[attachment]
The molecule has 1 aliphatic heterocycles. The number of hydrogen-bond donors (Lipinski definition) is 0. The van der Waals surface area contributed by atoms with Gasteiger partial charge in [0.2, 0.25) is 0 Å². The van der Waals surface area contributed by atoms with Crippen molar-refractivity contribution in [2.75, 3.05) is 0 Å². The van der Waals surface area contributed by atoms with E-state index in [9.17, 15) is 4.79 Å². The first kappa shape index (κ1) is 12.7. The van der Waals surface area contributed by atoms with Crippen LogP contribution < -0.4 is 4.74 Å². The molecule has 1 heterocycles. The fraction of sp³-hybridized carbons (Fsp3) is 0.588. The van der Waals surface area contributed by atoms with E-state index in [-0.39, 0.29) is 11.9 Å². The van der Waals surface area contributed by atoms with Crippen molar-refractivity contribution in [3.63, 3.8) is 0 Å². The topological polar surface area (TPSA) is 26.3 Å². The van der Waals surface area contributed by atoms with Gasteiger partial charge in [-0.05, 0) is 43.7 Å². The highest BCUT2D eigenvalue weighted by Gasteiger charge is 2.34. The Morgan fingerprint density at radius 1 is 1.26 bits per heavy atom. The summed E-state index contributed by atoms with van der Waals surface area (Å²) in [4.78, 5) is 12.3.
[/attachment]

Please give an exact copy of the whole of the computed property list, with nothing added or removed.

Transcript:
The molecule has 1 aliphatic heterocycles. The number of hydrogen-bond donors (Lipinski definition) is 0. The van der Waals surface area contributed by atoms with Gasteiger partial charge in [0.2, 0.25) is 0 Å². The van der Waals surface area contributed by atoms with Crippen molar-refractivity contribution in [2.75, 3.05) is 0 Å². The van der Waals surface area contributed by atoms with E-state index in [9.17, 15) is 4.79 Å². The first kappa shape index (κ1) is 12.7. The van der Waals surface area contributed by atoms with Crippen LogP contribution < -0.4 is 4.74 Å². The molecule has 1 heterocycles. The fraction of sp³-hybridized carbons (Fsp3) is 0.588. The van der Waals surface area contributed by atoms with E-state index in [-0.39, 0.29) is 11.9 Å². The van der Waals surface area contributed by atoms with Crippen molar-refractivity contribution in [3.63, 3.8) is 0 Å². The topological polar surface area (TPSA) is 26.3 Å². The van der Waals surface area contributed by atoms with Gasteiger partial charge in [-0.05, 0) is 43.7 Å². The highest BCUT2D eigenvalue weighted by Gasteiger charge is 2.34. The Morgan fingerprint density at radius 1 is 1.26 bits per heavy atom. The summed E-state index contributed by atoms with van der Waals surface area (Å²) in [4.78, 5) is 12.3.